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Edited Transcript of HNGR.N earnings conference call or presentation 2-Mar-21 1:30pm GMT

·31 min read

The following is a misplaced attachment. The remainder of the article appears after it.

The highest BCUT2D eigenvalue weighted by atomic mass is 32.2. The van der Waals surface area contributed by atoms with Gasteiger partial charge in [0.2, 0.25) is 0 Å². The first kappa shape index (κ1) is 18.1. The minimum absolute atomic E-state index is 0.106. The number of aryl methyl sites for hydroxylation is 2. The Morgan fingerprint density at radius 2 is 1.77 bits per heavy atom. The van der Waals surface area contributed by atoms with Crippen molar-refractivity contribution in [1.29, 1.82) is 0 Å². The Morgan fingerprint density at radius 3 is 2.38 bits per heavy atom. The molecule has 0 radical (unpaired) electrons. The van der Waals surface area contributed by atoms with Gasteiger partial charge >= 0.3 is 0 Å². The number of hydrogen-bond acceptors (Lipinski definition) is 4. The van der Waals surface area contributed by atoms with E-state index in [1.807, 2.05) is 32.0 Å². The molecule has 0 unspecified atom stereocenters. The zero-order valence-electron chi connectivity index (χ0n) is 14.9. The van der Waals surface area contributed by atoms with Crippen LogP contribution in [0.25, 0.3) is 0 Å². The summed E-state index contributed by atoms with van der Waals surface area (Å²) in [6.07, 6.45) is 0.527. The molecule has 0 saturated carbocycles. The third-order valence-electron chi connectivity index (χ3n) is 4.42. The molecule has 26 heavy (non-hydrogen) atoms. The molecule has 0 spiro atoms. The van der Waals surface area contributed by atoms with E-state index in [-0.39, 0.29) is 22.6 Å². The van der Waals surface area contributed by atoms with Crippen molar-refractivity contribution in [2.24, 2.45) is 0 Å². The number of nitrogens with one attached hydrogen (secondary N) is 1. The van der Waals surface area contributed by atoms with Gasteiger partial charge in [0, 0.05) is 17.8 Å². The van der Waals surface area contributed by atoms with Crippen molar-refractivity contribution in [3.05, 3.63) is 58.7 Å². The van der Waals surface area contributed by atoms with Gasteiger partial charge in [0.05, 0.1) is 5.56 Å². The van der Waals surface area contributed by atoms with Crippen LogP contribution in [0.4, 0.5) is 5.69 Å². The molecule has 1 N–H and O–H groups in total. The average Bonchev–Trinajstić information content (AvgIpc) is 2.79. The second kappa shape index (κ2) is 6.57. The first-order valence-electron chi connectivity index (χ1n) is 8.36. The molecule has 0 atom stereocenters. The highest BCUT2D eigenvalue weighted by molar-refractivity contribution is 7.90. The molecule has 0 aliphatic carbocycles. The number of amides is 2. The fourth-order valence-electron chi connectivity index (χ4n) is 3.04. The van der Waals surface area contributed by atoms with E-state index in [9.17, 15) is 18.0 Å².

Q4 2020 Hanger Inc Earnings Call AUSTIN Mar 2, 2021 (Thomson StreetEvents) -- Edited Transcript of Hanger Inc earnings conference call or presentation Tuesday, March 2, 2021 at 1:30:00pm GMT TEXT version of Transcript ================================================================================ Corporate Participants ================================================================================ * Seth R. Frank Hanger, Inc. - VP of Treasury & IR * Thomas E. Kiraly Hanger, Inc. - CFO & Executive VP * Vinit K. Asar Hanger, Inc. - CEO, President & Director ================================================================================ Conference Call Participants ================================================================================ * Brian Gil Tanquilut Jefferies LLC, Research Division - Senior Equity/Stock Analyst * Lawrence Scott Solow CJS Securities, Inc. - Senior Research Analyst ================================================================================ Presentation -------------------------------------------------------------------------------- Operator [1] -------------------------------------------------------------------------------- Greetings, and welcome to Hanger's Fourth Quarter 2020 Earnings Call. (Operator Instructions) As a reminder, this conference is being recorded. (Operator Instructions) It is now my pleasure to introduce your host, Seth Frank, Vice President of Treasury and Investor Relations. Please go ahead. -------------------------------------------------------------------------------- Seth R. Frank, Hanger, Inc. - VP of Treasury & IR [2] -------------------------------------------------------------------------------- Good morning, and thank you. Welcome to Hanger's Fourth Quarter 2020 Earnings Conference Call. With us today are Vinit Asar, Hanger's President and Chief Executive Officer; and Thomas Kiraly, Executive Vice President and Chief Financial Officer. Some of the information discussed today will include forward-looking information in the meaning of the Private Securities Litigation Reform Act of 1995. These statements are subject to risks and uncertainties that could cause Hanger's actual results to materially differ from those we discuss today. Those risks include, among others, matters we have identified in the forward-looking statement portion of our latest earnings release and in our filings with the SEC. Hanger disclaims any obligation to update forward-looking information discussed on this call. And now let's hand the call over to Vinit. -------------------------------------------------------------------------------- Vinit K. Asar, Hanger, Inc. - CEO, President & Director [3] -------------------------------------------------------------------------------- Thanks, Seth, and good morning. Thank you all for joining Hanger's Fourth Quarter and Full Year 2020 Earnings Call. I hope you and yours are staying safe and healthy. We were pleased with our results in Q4. The resilience and determination of the communities we serve as well as the tenacity of our Hanger nationwide organization to meet the continuing needs of our patients and customers were significant factors in our success despite the national surge in COVID-19 cases in the fourth quarter. That said, COVID-19 continues to challenge our industry. We believe that a cohort of patients, particularly those most vulnerable to the virus, such as the elderly and those with chronic health issues may be delaying certain aspects of their orthotic and prosthetic care in deference to social distancing and other life priorities. So while we are pleased with our achievements, we remain cautious in the near-term until key public health considerations become clearer. Looking at our overall fourth quarter results. Net revenue totaled $277.3 million a decrease of 7.8% compared to the same period of 2019. Adjusted EBITDA was $35.5 million. These results are notable, particularly in light of the fact that we made the critical decision to bring back the organization to pre-pandemic staffing levels essentially intact. In October, we fully normalized base salaries, eliminated furloughs and returned hourly employees to full-time schedules. We took these actions because we remain convinced of the temporary nature of the pandemic-related business downturn. From a cash perspective, the results are quite remarkable. Across the entire company, we continue to make excellent progress on cash collections and managing our working capital needs. Looking at our business segments. In patient care, appointment volumes for Q4 were at 88% of the same period last year. This is an improvement compared to the 84% in the third quarter. So there is a recovery in place that did not go backwards despite the resurgence of infections during the quarter. From our perspective, O&P patients most vulnerable to a poor COVID outcome continue to be the most impacted by surges in infection rates and intensity of disease. Typically, these individuals suffer from chronic illnesses, including diabetes. In general, it appears these are the patients that are currently more reticent to come in for care. Conversely, the less vulnerable and higher mobility patients needing higher technology prosthetic and orthotic devices were less impacted and constituted more of the patient encounters during the fourth quarter. Prosthetic volumes overall did improve modestly from third quarter levels, driving a sequential improvement in segment revenue, excluding acquisitions. When compared to the fourth quarter 2019, prosthetics declined approximately 12%, driven primarily by lower mobility device volumes. Orthotic revenues continued to firm up as the year went on, and this was true in Q4. Orthotic revenues declined 8%, an improvement from third quarter levels. Customer orthotics performed relatively well, while off-the-shelf orthotics and shoes declined more than the category average. The Products & Services segment performed well in the fourth quarter as prior investments emerging strategic initiatives and the strength of our leadership all came together. Our enhanced value proposition and our ability to provide greater efficiencies to our core customers among the independent O&P providers and skilled nursing facilities drove these results. COVID-19 continued to create business challenges in products and services during 2020. For the fourth quarter, segment net revenues declined 7.2%, an improvement compared to the 9.7% decline in the third quarter, while adjusted EBITDA actually grew by $1 million year-over-year, a notable achievement for our team. Hanger's O&P distribution business continued to expand partnerships with large and small manufacturers, adding SKUs to our catalog and providing a unique one-stop shopping destination for independent O&P practices. The business has also positioned itself well as an essential partner for manufacturers seeking to maximize their impact with these independent O&P clinics. Our therapeutic solutions subsidiary is also pivoting during COVID. Skilled nursing facilities remain challenged, protecting their highly vulnerable populations, resulting in access to decision-makers being temporarily hampered. We pivoted to remote teaching and education for therapists, which has allowed us to ensure patients get access to the best possible rehabilitative services. As I consider the results we achieved in 2020, they are in retrospect, truly remarkable. COVID has been, I hope, a once-in-a-lifetime merciless adversary, it is brought unspeakable loss and suffering that would bring anyone to their breaking point. As if this was not enough, the economic and social hardships brought by this pandemic have been difficult to fathom. And of course, this all occurred against the backdrop in the U.S. of historic social unrest. The tale of 2020, where it began, how we ended the year and the manner in which we carry ourselves forward was a result, I believe, of the culture, values and purpose that Hanger employees bring to their professional lives every day. In addition, for years, we have executed on a comprehensive investment plan focused on differentiation. We have built clinical and business technology to support our teams, enabling them to increase their focus on patient care. This past year, we quickly innovated and adapted to remote work environments, incorporating PPE requirements and enhanced safety protocols in every clinic and office locations and countless other challenges. And this was done, I would remind you, while the entire workforce endured the challenges of a painful but necessary reduction in compensation. I know we did the right thing because we made a collective sacrifice under a common bond of understanding that we would come out of this on the other side together, intact and stronger. I could not be more proud of every one of our employees, and I thank them again for their commitment, leadership and sacrifice. So by no means were we lucky. We made good investments and wise decisions, and thus, our strength as an organization today is better than it has ever been based on our financials, corporate reputation and quality of care we provide. For 2020, our Net Promoter Score within patient care, a key process indicator for the company improved from 84 at the end of 2019 to 86. In contrast, our analysis of HCAP survey data from CMS of nearly 2,700 hospitals surveyed for 2020, showed a meaningful decline in NPS across a majority of facilities. This is understandable given the strains and demands of frontline workers doing their best under sometimes impossible conditions. That said, we take it as a point of pride that patient satisfaction improved at Hanger this past year. I believe the key reason for our continued upward trajectory is the commitment Hanger has made to our patients, referral partners and payers around evidence-driven care models and outcomes research. We could have sidelined this agenda in 2020. But instead, we doubled down. The pandemic showed us what we have always known that the rehabilitation-based medical services we provide, enabling mobility and human potential are absolutely essential and that O&P is a must have, not a nice to have in the health care value equation. Our virtual classroom programs enrolled over 5,000 attendees from over 460 health care organizations in order to ensure that our greater medical community, including our referral partners, stayed connected and engaged. Our investments in people are the most important allocations of capital we have. I was delighted on the heels of all we went through in 2020, that Hanger was recognized as one of America's best midsized employers in 2021 by Forbes Magazine. Hanger was selected through an independent nationwide survey of more than 50,000 American employees working for midsized to large-sized companies. This is a great way to start the year. Looking at 2021, we have a clear and focused set of priorities intended to build on these core strengths that will propel us to growth this year and in the years ahead. Our multiyear growth strategy consists of 4 pillars: ensuring we are the employer of choice in our industry; providing outcomes-based clinical care and improving the ease of doing business with us; all intended to achieve the fourth pillar, accelerating growth. In addition, during 2020, we implemented multiple programs to further enhance our commitment to diversity and inclusion. We initiated our corporate DNI pledge that includes a commitment to implementing a DNI employee council chaired by myself as well as affinity groups and awareness networks for underrepresent populations to lift up our organization and support the communities we represent and serve. These programs are already underway. Hanger has also contributed funds to the Hanger Foundation, a 50(c3) funded by Hanger, its employees and other partners. The foundation announced the creation of the Hanger Foundation Diversity scholarship program to do its part to create a more inclusive O&P profession by attracting more diverse candidates to O&P graduate programs. Accelerating growth is where all of this comes together in the form of greater organic and inorganic opportunities. We continue to be encouraged that our differentiators focused on clinical outcomes and patient engagement, the strength of our relationships with our referral sources, payers and customers combined with the exceptional clinical talent we have assembled, has positioned us well. I expect that in 2021, we will continue to deploy capital towards our M&A program, targeting strategic acquisitions of O&P clinics. I was delighted by the successful Midwest acquisition of one of the best-known players in the private independent O&P world during 2020. This transaction and others like it will pay significant dividends to further our growth beyond what we generate internally. During the last 12 months, we've acquired 9 independent O&P businesses of varying sizes and are very pleased with the teams that have joined us as a result. As you can see, we are excited about Hanger's future and are grateful that we have been able to manage to the pandemic safely while further strengthening our commitment of empowering human potential together. Tom will now provide you more specific details on the numbers. Tom? -------------------------------------------------------------------------------- Thomas E. Kiraly, Hanger, Inc. - CFO & Executive VP [4] -------------------------------------------------------------------------------- Thanks, Vinit, and good morning. 2020 was certainly a remarkable year we will all not soon forget. While we all faced our own challenges when reviewing Hanger's performance, I'd like to spend a few minutes discussing how the company's financial results reflect well and its inherent ability to successfully overcome adversity. From an operational and financial perspective, Hanger's results can be summarized in 3 specific ways: first, the company responded early and decisively at the onset of the COVID-19 pandemic and that provided it with the ability to get a head start and to confront the impact of the virus from a position of operational and financial preparedness; second, the company's response has enabled it to achieve financial results that reflected a sound underlying level of revenue and earnings despite the pandemic; and third, our focus on liquidity enabled Hanger to emerge in an even stronger position today than it was a year ago at this time. During the fourth quarter, the company produced $35.5 million in adjusted EBITDA on $277.3 million in net revenue. This reflected a $6.9 million decrease in adjusted EBITDA and a $23.6 million decrease in revenue as compared with the fourth quarter of 2019. This brought our results for the full year to an adjusted EBITDA level of $105.1 million and net revenues to just over $1 billion. As Vinit discussed, despite the resurgence of the virus in the fourth quarter, we did not experience a regression in patient encounters or same clinic volumes from the levels experienced in the third quarter, and this enabled the company's performance to exceed what was expected. In looking at this performance within our Patient Care segment, appointments reflected a 12% decrease during the quarter, which compared favorably with a 33% decrease in the second quarter and a 16% decrease in the third quarter. This drove a same-clinic revenue decline rate of 10.6%, which was generally consistent with the 10.3% we reported in the third quarter and is the approximate level we have experienced during the early weeks of 2021. For the year, our Patient Care segment experienced a 17% decline in patient appointments and an 11% decline in same-clinic revenue. After considering the favorable effect of acquisitions, reported revenue for the year declined by 8.2%. Despite this decrease in revenue due to the proactive measures taken within the Patient Care segment to pivot its operations and cost structure in response to the virus, it was able to produce a contribution margin of 17.6% during 2020, which was modestly lower than the 18.2% reported in 2019. When reviewing the Products & Services segment results for the quarter and the year, we believe they are truly remarkable under the circumstances. While revenues declined by 7.2% in the quarter and 11.9% on the year, adjusted EBITDA grew by $1 million in the fourth quarter as compared with the fourth quarter of 2019. And for the full year was $29.3 million was consistent with the level reported in 2019. In addition to the favorable effect of our cost reduction programs and results, this segment also benefited from a marked reduction in bad debt expense. Overall, due in part to the temporary $51 million reduction in personnel and other costs realized over the second and third quarters, the company's consolidated adjusted EBITDA of $105.1 million reflected a contribution margin of 10.5%, which was reasonably close to the 11.3% we reported in 2019. Due to the swift actions of our employees and the cost measures that were put in place, while 2020 reflected a decline from 2019, that decline was significantly moderated. Additionally, operating responses we took to the pandemic did not reduce the company's capacity or otherwise harm its ability to return to normal levels of patient in customer volumes as the virus subsides in 2021. Those accomplishments in our revenue and earnings for 2020 tell only half the story. As we've discussed in prior calls, during the year, one of our most important objectives in response to the COVID-19 pandemic was to build liquidity. We're pleased to report that we achieved that objective. As of December 31, 2020, Hanger had $239.4 million in liquidity. This reflected an increase of $70.2 million or 41% over the level reported at December 31, 2019, and $107.6 million or 81% increase since March 31, 2020. The company benefited from $24 million in CARES Act funds during the year. While we did not include them in our reported adjusted EBITDA, they were a contributor to the company's liquidity position. In addition to the direct flow-through from earnings and the CARES Act funds, the company achieved substantial favorable changes in its working capital position during the year. When excluding cash, the current portion of debt and tax refunds receivable, the company's underlying working capital position reflected a decrease of $59.7 million as compared with the prior year-end. This favorable working capital change was the result of a multitude of factors with perhaps the most important contributing element being found in the company's increased collections and resulting reduction of accounts receivable. During the year through widespread revenue cycle management and collections initiatives, the company decreased its net accounts receivable by $30.8 million or 19%. This decrease reflected gains that were substantially in excess of the 8.8% effect of the company's net revenue decrease for the year. This favorable collections experience also resulted in a decline in Hanger's combined disallowance and patient nonpayment rate from 5.3% in 2019 to 4.5% in 2020 and resulted in a 6-day decrease in its days sales outstanding from 48 days down to just 42. These favorable changes directly contributed to the company's reporting of $155.6 million in operating cash flow during 2020, and they resulted in a reduction in net indebtedness to $365.9 million. This enabled Hanger to sustain a 3.5x leverage ratio despite the decrease in its reported adjusted EBITDA. Given this level of liquidity and net indebtedness, Hanger is in a stronger financial position today than it was a year ago at this time. As our revenues and adjusted EBITDA return to their normal run rate levels in a post-COVID environment, the company will find itself in a good position to continue its acquisition program in 2021 and to manage its leverage. I'll now provide a few comments on our capital expenditures before I turn to our outlook for 2021. During 2020, we expended $28.1 million in capital expenditures. These expenditures related to the purchase of property, plant and equipment, as well as therapeutic equipment. Of this amount, approximately $7.5 million related to the company's build-out of its new distribution facility in Alpharetta, Georgia. While we paused the key systems projects related to our supply chain initiative in 2020, we did continue and complete the construction of that facility. This has enabled us to spread out the investment over several years as opposed to the more concentrated approach we had originally planned for 2020. We currently estimate that we will expend $35 million in capital expenditures in 2021, inclusive of the capital portion of our supply chain initiative. We are currently in the process of resuming our work on the supply chain and financial systems project. And despite the 1-year pause, the company nevertheless benefited from approximately $4 million in savings during 2020 related to its supply chain initiative, primarily in the area of freight savings. Now I'll turn my commentary towards our overall outlook and key operating considerations for 2021. Obviously, I think we all recognize that a substantial amount of uncertainty and speculation remains about the course of COVID-19 and its lingering effects on our daily lives. While that uncertainty makes our ability to estimate our forward results exceedingly difficult, we nevertheless feel that providing you with insight into our best current thinking is warranted. The key premise behind our outlook is that COVID-19 will affect patient volumes at a similar rate as experienced in Q4, all the way through February. And then those effects will subside ratably through the end of June with normal patient volumes and growth resuming in the second half of 2021. We have incorporated modest favorable effects from pent-up demand in our forward view for the second half of the year. In addition to other factors, any further adverse delays in vaccinations or a continuing delay in the return of normal activities could adversely affect our outlook. If the resumption of normal business volumes is delayed, we nevertheless currently have confidence that there has been no material underlying change in the nature of our business or capacity that would adversely affect our ability to eventually return our revenue and adjusted EBITDA run rate to pre-COVID levels. With these considerations in mind, our current outlook for 2021 is that Hanger will produce net revenues in the range of $1.145 billion to $1.175 billion and adjusted EBITDA of $130 million to $135 million. Our outlook includes the benefit of approximately $27 million in net revenues from the annualized effect of acquisitions completed in 2020 or closed prior to March 1 of this year. From a quarterly timing perspective, we believe that the first and second quarters will provide difficult year-over-year comparisons. The first quarter will be adversely affected due to the residual effects of the pandemic, the adverse weather as well as it being our normal seasonally lowest period of operations. The second quarter will likely be affected by the lingering transitional effects of COVID and due to the fact that we had a temporary benefit of $35 million in cost reductions, which aided our results in the second quarter of last year. With respect to the company's operating cash flow, it is important to recognize that the level we achieved in 2020 reflected a number of favorable factors that are not sustainable in 2021. As the company resumes its normal levels of operations, reinvestment in working capital will naturally occur. Accordingly, we believe our operating cash flow will be limited in 2021. It's also useful to note that our 2021 seasonal payment of incentive compensation and operations will reduce our liquidity levels in the first quarter as they do in every year. In closing, I believe Hanger and its employees evidenced something incredibly important in 2020. We demonstrated the ability to hit adversity head on and to manage through it, both from an operating and a cash flow perspective. We showed the company's inherent tenacity and resilience. These qualities have enabled Hanger to enter 2021 as a company that is stronger and better-positioned than it ever has been before. With that, I'll turn the call back over to the operator to open it up for any questions you may have. ================================================================================ Questions and Answers -------------------------------------------------------------------------------- Operator [1] -------------------------------------------------------------------------------- (Operator Instructions) The first question comes from Brian Tanquilut of Jefferies. -------------------------------------------------------------------------------- Brian Gil Tanquilut, Jefferies LLC, Research Division - Senior Equity/Stock Analyst [2] -------------------------------------------------------------------------------- Congrats on a good year given all the circumstances. But Tom, I guess, as we think about guidance, I appreciate you taking the initiative of putting out guidance despite uncertainty. But as I think about the seasonality comments or the progression comments that you made, a couple of questions. Number one, you're expecting some inflection in volumes beginning -- or after February. And I know generally, you have pretty good visibility into your orders. So is that a good way to think about that? And then I guess, if you were just to ask you for percentages in terms of the breakdown between quarters of EBITDA, how should that look? Any color you can give on that. -------------------------------------------------------------------------------- Thomas E. Kiraly, Hanger, Inc. - CFO & Executive VP [3] -------------------------------------------------------------------------------- Yes, Brian. So first of all, from the visibility standpoint, I would argue that we do have some visibility, but not as much as obviously anyone would like to have. We -- March is always traditionally the strongest month in the first quarter. We do have some good work in process levels, but it really is a bit of a bet on our part as to how this quarter pans out. And the hope that with all the vaccinations and positive effects occurring with COVID that we start to see at least some return to more of a normal environment. But again, it remains to be seen. From a standpoint of quarterization, really, what you're looking at is a very modest sort of performance in Q1 from a percentage standpoint. I would -- and then somewhat of a step-up in Q2, you start to look at what it means for the year. You could have 55%, 60% of the company's EBITDA in the second half of the year when you look within the numbers. -------------------------------------------------------------------------------- Brian Gil Tanquilut, Jefferies LLC, Research Division - Senior Equity/Stock Analyst [4] -------------------------------------------------------------------------------- Got it. And then, Vinit, obviously, you're sitting on a lot of cash right now, significantly above what you normally would keep on the balance sheet. And how are you thinking about capital deployment of the M&A environment? And also, like just any changes to how you're doing M&A versus the historical Hanger approach? It looks like you had a pretty good acquisition in the Midwest that's more concentrated. If you don't mind just walking us through that. -------------------------------------------------------------------------------- Vinit K. Asar, Hanger, Inc. - CEO, President & Director [5] -------------------------------------------------------------------------------- Sure. Thanks, Brian. Look, our M&A program is pretty robust in the sense that, as I mentioned, throughout 2020, the pipeline is pretty solid. We get a lot of inbound inquiries. We've got a lot of conversations going on. And we're being very selective and who we're working with because we want to bring on the quality practice. And just to give you a sense of the landscape, the vast majority of the O&P businesses in the U.S. are very small-sized businesses. So we're being very selective in terms of who we speak with, who we're bringing on board. The conversations have been very robust, and there is a focus on M&A. As I mentioned in my prepared remarks, we brought in 9 businesses last year. And we feel pretty good about 2021 as well, given the nature of the conversations we're having. So we expect that trajectory to continue in 2021 at this point. -------------------------------------------------------------------------------- Brian Gil Tanquilut, Jefferies LLC, Research Division - Senior Equity/Stock Analyst [6] -------------------------------------------------------------------------------- Got it. And then last question for me. Obviously, COVID delayed some of your initiatives, whether it's the supply chain systems rollout or the ERP, is it safe to assume that all that goes full steam this year, and we should expect the benefits that you've outlined in the past once we get into 2022? -------------------------------------------------------------------------------- Thomas E. Kiraly, Hanger, Inc. - CFO & Executive VP [7] -------------------------------------------------------------------------------- Yes. We are recommencing, as we described, both the supply chain and the financial systems projects. Fortunately, we did continue some critical ones last year and, in fact, have already been receiving the benefits from that into the tune of approximately $4 million in 2020. So those are going to continue in 2021 and obviously already demonstrate almost the lion's share of what we would expect out of the program. And from a capital standpoint, I think we've outlined it pretty extensively in the 10-K. But we've seen a nice moderation in terms of the amount of capital we put out where it won't be as dramatic as it was originally thought it might be. -------------------------------------------------------------------------------- Operator [8] -------------------------------------------------------------------------------- The next question is from Larry Solow of CJS Securities. -------------------------------------------------------------------------------- Lawrence Scott Solow, CJS Securities, Inc. - Senior Research Analyst [9] -------------------------------------------------------------------------------- And I echo Brian's comments, congrats on a tough environment, a very good year. Just a few follow-ups on the -- Tom, you mentioned some pent-up demand that you're -- assume you're building in some of that into your guidance. I think prosthetic declined 8% for the year. It doesn't seem like -- I don't think you're losing share. So how do you sort of -- I guess it's a balancing act between -- hopefully, some of that comes back in, and -- but you continue to have this sort of COVID at least the tail of it where some of these patients are not coming in. How do you balance that as you look out over the next few quarters? -------------------------------------------------------------------------------- Vinit K. Asar, Hanger, Inc. - CEO, President & Director [10] -------------------------------------------------------------------------------- Sure. I can give you some color, Larry, on how we're thinking of the next few quarters, especially when it -- when we think about the pent-up demand. We certainly believe there's probably 3 buckets in terms of how to think of this pent-up demand. I'd say the one bucket is what I alluded to in my prepared remarks on. There's a cohort of patients that are like the lower mobility patients that have these other comorbidities, and they're electing to stay in and are reticent to come in for care. So our guess is that they will, over time, as they get vaccinated as the environment around them allows them to come in for care. They will come in for care that they haven't been coming in, in terms of getting their adjustments or their replacement devices. So I'd say that's one group of patients. Then there's another group of patients who I believe have these underlying conditions such as foot ulcers that they may not have taken care of their ulcerations through this period of the pandemic and that deteriorate -- that -- when that deteriorates, it could end up in amputations. So that in-home care that hasn't been given to these patients, these patients probably haven't moved around a lot either. So that also contributes to some pent-up demand. And last but not the least, there is this whole concept of the seesaw of the elective surgeries that they were on again and then off again and on again. So as these 3 buckets start clearing up, we should see some pent-up demand being released. Larry, we don't see that happening overnight. It will happen over time, but that's how we're thinking about, especially the second half of the year. -------------------------------------------------------------------------------- Lawrence Scott Solow, CJS Securities, Inc. - Senior Research Analyst [11] -------------------------------------------------------------------------------- Okay. And you guys mentioned -- I know in terms of -- on the acquisition front, I think in terms of guidance, I think it was $27 million included sort of in the 2021 revenue guidance. You completed, I think you spent like $30 million on acquisitions in '19 and $50 or so million last year, $25 million, I think, already this year. How do you view sort of the ramp in profit contributions? I know sometimes acquisitions, first take in about 12 months that before you sort of get to the full fruition of the profitability. With COVID sort of impacting a lot in 2020, is there sort of a tailwind that's been -- that you -- we may see over the next couple of years where you get benefit, even some acquisitions you did in '19 and in '20 as we look out over the next few quarters? -------------------------------------------------------------------------------- Thomas E. Kiraly, Hanger, Inc. - CFO & Executive VP [12] -------------------------------------------------------------------------------- Yes. Larry, this is Tom. There is that ramp you're describing where it is somewhat depressed irrespective of COVID in the first year after an acquisition and then it gradually improves from there as that acquisition is fully integrated. I think it's important to point out that we've been doing around this level of acquisitions each year for the last several years. And so some of that ramp up already was occurring for the cohort, that was the 2019 cohort and 2020, and certainly, there's a little bit of that ramp in 2021 from the 2020 cohort. And then that portion of the $27 million that has occurred in Q1 would be pretty modest in contribution this year. I wouldn't characterize it as an excessive amount of overall pickup then in earnings, just that it kind of layers into the company's earnings naturally as we go. And then I do want to go back to my response to an earlier analyst question regarding quarterization, I had sort of cited 60% in the second half. And that's typically normal. I would actually argue that in 2021, it's going to be closer to 70% in the second half, when you look at the effects of the first half, just to make sure we have that clarification. I don't know. Does that answer your question, Larry, on the M&A? -------------------------------------------------------------------------------- Lawrence Scott Solow, CJS Securities, Inc. - Senior Research Analyst [13] -------------------------------------------------------------------------------- Yes. No, absolutely, it does. Absolutely. And obviously, you're really expect to hit a back-end loaded year. Just another couple of quickies. I saw in the MD&A, you mentioned that there are a couple or several larger-sized independent O&P providers who were having some financial struggles during 2020, which is not a surprise. And I think it caused you to maybe interrupt or even stop distributing some products to them. Sort of a two-pronged question there. Is there any real significant impact on the distribution products and services as you go forward? And is there -- and how do you think, is there any benefit with the shakeout of some of your competitors as you look out in terms of operations and in terms of maybe potential acquisitions? -------------------------------------------------------------------------------- Thomas E. Kiraly, Hanger, Inc. - CFO & Executive VP [14] -------------------------------------------------------------------------------- Yes. First of all, in terms of that reference in the MD&A, that gets to some of the customers of the distribution business in 2019, where we'd had some bad debts and some difficulty with them. And there was just a few customers that were having some difficulty during that year that we chose to part ways with during that year. But I wouldn't characterize it as large providers overall in the industry or that it's indicative of an overall trend. And then I'll turn it to Vinit to just add more color to that. -------------------------------------------------------------------------------- Vinit K. Asar, Hanger, Inc. - CEO, President & Director [15] -------------------------------------------------------------------------------- Yes, Larry, we've been obviously having conversations with most of the independent providers from a distribution perspective and also from a potential M&A perspective. And we feel that the conversations have been very productive in the sense that we're being -- we can get to see how strong these providers are. I think a lot of assistance they got from the government, whether it's the PPE loans or the Medicare payments that they received did help these providers. When we engage in conversations with these providers, it's more about looking for the stronger providers to come on board to propel us into further growth as opposed to be looking for the weaker providers to come on board. So that's the conversations we're having. We're just, again, pleased with the businesses we brought on board last year. Every single one of them was solid with solid management teams, and that's the focus we have in our M&A program. It's pretty selective. -------------------------------------------------------------------------------- Lawrence Scott Solow, CJS Securities, Inc. - Senior Research Analyst [16] -------------------------------------------------------------------------------- Okay. And then just last question maybe for Tom. Obviously, 2020 was a fabulous year for operating and free cash flow, especially as we look back what we thought it was going to be during April and May. You mentioned -- I understand the benefits of '20, and obviously, there's going to be some drop in '21. You mentioned sort of operating cash flow would be relatively -- I don't know what the word was, but it sounded like it's going to drop significantly. I know you don't guide to this number, but can you give us an idea of what it might be? -------------------------------------------------------------------------------- Thomas E. Kiraly, Hanger, Inc. - CFO & Executive VP [17] -------------------------------------------------------------------------------- Certainly. So if you take the $156 million of operating cash flow last year, $24 million of that came from the CARES Act funds, and then there was another $60 million that came from our reduction in working capital. So we won't have that $84 million in 2021 to assist the company in its operating cash flow. So if you were to go to a normal year being in, call it, the $70 million to $80 million operating cash flow area, the company will have a greater majority of that $60 million that it will likely have to reinvest in working capital as the company's revenues and overall business profile returns to normal. So you could go ahead and look at that number as a very important number in your calculation. -------------------------------------------------------------------------------- Operator [18] -------------------------------------------------------------------------------- This concludes our question-and-answer session and today's conference. Thank you for attending the presentation. You may now disconnect.